A 21st-century laboratory on your desktop
Finite-element modeling (FEM), sometimes referred to as finite-element analysis (FEA), is used to simulate real-world objects for a variety of purposes—from designing new engines to visualizing the effects of loads on building components. FEM paints a very precise picture of a structure and its effects by breaking it down into millions of pieces and subjecting the pieces to real-life stresses and strains.
A PZFlex model, rich in detail and localized to small groups of elements, allows you to look inside a device and understand better what is happening to it as you experiment with different design parameters and configurations. The simulations you construct are excellent substitutes for physical models, which are kept to a minimum. With in-depth knowledge of how your device operates in multiple environments, you can optimize performance and pinpoint problems that may compromise production.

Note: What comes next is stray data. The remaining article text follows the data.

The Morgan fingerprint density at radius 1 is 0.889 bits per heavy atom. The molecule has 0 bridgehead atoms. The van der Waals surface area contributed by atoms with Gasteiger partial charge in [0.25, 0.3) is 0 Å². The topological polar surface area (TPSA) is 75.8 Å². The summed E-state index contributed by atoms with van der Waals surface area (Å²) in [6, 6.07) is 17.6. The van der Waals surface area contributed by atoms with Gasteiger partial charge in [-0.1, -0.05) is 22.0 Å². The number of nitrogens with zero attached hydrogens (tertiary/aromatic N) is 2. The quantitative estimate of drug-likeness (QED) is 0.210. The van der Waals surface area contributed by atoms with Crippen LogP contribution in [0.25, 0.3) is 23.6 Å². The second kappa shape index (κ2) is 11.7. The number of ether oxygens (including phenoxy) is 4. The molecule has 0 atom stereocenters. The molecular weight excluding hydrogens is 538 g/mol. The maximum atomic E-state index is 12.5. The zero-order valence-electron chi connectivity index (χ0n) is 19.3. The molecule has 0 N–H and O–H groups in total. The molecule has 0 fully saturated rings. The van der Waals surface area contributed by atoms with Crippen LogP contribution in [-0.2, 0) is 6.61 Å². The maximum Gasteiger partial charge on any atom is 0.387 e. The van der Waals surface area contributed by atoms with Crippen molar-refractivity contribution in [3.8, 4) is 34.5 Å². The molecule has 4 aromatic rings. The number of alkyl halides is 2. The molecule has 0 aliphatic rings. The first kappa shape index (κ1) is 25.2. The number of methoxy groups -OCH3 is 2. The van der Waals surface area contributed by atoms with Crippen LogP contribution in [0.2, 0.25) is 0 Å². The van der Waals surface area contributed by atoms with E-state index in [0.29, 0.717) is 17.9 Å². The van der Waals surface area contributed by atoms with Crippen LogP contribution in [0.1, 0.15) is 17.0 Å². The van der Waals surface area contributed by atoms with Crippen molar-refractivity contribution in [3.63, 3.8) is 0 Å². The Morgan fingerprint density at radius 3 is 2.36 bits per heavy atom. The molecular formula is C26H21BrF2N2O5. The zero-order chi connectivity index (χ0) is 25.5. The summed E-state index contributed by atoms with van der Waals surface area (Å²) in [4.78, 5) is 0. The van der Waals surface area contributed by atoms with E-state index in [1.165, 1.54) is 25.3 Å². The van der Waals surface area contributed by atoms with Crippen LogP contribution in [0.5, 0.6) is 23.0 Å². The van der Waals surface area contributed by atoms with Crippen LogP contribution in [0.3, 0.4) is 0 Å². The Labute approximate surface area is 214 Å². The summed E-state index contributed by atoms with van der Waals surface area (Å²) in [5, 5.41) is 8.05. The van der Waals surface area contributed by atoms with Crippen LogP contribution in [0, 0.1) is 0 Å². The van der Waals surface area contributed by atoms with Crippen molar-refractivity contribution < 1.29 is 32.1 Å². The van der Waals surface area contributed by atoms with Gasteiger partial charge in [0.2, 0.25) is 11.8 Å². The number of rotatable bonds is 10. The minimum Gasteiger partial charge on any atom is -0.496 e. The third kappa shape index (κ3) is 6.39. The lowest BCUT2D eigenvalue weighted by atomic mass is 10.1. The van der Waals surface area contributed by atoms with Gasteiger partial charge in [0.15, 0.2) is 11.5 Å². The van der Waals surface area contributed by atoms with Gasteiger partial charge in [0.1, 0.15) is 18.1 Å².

Real-world time-domain results
Researchers are often interested in frequency-domain results and PZFlex accommodates this need. PZFlex returns all initial results in the time domain—exactly as your lab oscilloscope does! Because the “real world” is time domain, you can compare PZFlex results to experimental results immediately, using your actual driving conditions as input. Coupled with Fourier techniques, a single time-domain PZFlex simulation will give you all the frequency-domain results you are interested in.
To produce the same amount of information, a frequency-domain solver would have to run tens, hundreds, or even thousands of simulations. PZFlex exploits the substantial gains in speed and problem size obtained by integrating to steady state in the time domain and then uses the discrete Fourier transform to extract frequency information. This strategy is most advantageous in the mid- to high-frequency regime of medical ultrasound and broadband applications.